Qualifying for a small business loan can be the difference between continued growth and slow decline for many companies. If you run a small business in India, you know that banks look at a lot of factors before making their decision about lending to you. For example, maybe you know about the company credit report, and how important it is to pay back your debts and keep current with the bills, but do you know what else the bank is looking for in a business borrower? Although the process may seem complicated, once you understand what the bank is looking for and understand the procedure, it’s manageable. The following three factors don’t show up on your credit score, but they’re important when you’re looking for a small business loan.
At first glance, your company history may seem like the same thing as your credit record. In fact, there is a lot of overlap here, but the two factors are different in some key ways. Your company credit report is mostly an assessment of how responsibly you handle your debts. While that’s often enough for a personal loan, for business loans, banks usually want to know more. When you apply for a small business loan, Be prepared to show the lender reliable documentation when you apply for a small business loan, including when you started your operations, how much revenue the company has generated in consecutive years, and whether the trend lines are going up or down. By assessing your company’s profitability over time, along with looking at major events like a corporate bankruptcy, the bank can get a clearer picture of where you’re likely to go in the next few years.
Income and Assets
Once your history is established, your business loan lender wants to make sure you’re profitable now and that you’re likely to have the cash flow to pay back the loan. You can establish this via your tax statements, which are a generally reliable index of how much money comes into your business every month, though some lenders are happy with annualised statements showing yearly income.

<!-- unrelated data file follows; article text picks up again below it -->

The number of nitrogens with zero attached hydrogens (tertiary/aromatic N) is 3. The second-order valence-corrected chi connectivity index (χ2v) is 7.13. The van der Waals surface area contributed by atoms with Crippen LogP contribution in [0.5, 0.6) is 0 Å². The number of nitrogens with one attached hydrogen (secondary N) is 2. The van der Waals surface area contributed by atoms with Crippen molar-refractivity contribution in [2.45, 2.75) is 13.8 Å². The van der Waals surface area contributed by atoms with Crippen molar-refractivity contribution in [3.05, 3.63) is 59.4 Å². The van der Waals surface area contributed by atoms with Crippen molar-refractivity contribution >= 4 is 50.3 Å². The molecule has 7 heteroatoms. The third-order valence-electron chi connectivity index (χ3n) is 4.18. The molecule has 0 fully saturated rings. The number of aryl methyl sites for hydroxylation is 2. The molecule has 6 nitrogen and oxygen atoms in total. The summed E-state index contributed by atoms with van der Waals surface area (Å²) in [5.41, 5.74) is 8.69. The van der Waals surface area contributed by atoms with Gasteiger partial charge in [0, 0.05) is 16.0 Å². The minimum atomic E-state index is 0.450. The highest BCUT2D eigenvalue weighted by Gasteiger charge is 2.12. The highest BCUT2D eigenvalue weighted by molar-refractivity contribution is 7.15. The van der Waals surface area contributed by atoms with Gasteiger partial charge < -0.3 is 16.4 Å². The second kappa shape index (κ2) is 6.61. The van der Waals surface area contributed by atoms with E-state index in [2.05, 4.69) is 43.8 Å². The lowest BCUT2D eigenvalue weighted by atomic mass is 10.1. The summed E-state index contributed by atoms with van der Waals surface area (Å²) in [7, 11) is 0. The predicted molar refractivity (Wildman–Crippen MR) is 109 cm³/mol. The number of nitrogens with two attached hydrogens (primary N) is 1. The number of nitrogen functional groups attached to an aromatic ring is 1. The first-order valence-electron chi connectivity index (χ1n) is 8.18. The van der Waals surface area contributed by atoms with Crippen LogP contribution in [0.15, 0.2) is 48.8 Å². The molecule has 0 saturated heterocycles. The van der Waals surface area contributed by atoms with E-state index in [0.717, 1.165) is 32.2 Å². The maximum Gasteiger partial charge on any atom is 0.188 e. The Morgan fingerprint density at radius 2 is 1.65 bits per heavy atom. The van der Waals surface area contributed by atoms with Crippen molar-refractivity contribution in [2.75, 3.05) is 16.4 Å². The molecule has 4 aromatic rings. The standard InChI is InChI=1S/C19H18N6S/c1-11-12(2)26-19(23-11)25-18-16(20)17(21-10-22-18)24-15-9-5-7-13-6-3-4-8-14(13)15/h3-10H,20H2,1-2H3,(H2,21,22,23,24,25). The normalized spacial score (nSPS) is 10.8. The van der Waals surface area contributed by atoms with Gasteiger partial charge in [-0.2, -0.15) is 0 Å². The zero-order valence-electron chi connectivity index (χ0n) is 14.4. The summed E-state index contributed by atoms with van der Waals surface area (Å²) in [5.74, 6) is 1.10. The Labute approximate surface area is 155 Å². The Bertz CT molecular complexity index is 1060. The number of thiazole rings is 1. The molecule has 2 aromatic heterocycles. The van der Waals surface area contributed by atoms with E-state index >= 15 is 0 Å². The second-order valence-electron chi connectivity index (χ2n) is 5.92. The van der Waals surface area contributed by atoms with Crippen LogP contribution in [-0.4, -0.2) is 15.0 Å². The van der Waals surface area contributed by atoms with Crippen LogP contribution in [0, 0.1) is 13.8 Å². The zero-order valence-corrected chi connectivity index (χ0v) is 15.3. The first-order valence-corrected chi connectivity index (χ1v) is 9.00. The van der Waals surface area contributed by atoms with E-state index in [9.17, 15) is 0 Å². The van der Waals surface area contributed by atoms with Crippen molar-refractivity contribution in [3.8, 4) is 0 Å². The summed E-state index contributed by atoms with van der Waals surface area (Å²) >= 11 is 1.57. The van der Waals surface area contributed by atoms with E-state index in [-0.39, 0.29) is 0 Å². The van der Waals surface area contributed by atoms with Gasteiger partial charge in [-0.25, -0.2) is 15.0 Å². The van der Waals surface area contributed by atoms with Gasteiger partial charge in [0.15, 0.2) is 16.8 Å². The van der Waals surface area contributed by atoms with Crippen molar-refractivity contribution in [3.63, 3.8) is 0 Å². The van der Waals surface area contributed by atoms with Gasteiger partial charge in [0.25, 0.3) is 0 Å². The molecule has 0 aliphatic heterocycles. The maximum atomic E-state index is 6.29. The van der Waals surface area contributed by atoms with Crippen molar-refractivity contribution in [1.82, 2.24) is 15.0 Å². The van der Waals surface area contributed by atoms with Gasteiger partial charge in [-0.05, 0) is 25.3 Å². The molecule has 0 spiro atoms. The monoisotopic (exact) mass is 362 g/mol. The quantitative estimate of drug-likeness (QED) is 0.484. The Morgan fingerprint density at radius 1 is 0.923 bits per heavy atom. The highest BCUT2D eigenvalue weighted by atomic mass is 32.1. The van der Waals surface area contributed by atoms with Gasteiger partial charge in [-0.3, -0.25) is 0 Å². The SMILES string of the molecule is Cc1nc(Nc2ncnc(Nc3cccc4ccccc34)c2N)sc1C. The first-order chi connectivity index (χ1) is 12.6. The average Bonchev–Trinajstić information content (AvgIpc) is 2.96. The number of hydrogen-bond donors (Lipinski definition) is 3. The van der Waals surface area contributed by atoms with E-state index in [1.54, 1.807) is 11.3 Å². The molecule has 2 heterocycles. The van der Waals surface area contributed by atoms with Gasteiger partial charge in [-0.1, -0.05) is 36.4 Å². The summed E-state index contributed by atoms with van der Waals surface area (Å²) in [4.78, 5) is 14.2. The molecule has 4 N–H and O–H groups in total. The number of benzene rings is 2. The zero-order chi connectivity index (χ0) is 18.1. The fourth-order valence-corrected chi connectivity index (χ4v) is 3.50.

The lender also wants to see your assets. Assuming the worst, if you suddenly stop paying on your loans and the bank has to move toward liquidation, they want to know you have enough assets to cover the debt you’re taking on. As a rule, you don’t have to have a direct one-to-one asset tally to offset the amount of the loan, but very few lenders feel safe issuing a loan for more than three times your current net worth.
Many companies operate with standing debt, whether from previous loans or on a current credit balance. This is not automatically a bad thing, since keeping up regular payments shows you can be trusted with debt. You don’t want to let things get out of hand here, though. Too much debt relative to your income and assets signals to the lender that you might have a hard time keeping up your payments in the future. As a rule of thumb, it’s good to keep your total credit utilisation — the amount you owe relative to what you could borrow — under 30%. If, for example, you currently have a company credit card with a Rs.680,000 limit, you want to keep your balance on that card under Rs.200,000 to show you’re in control of your company finances.
Your company credit report is just one factor banks look at when you’re applying for a small business loan. Other factors, such as your history of success, how much you own, and how much you owe, are just as or more important when the decision is being made. Before you apply for a loan, take an honest look at all the factors affecting your lending profile.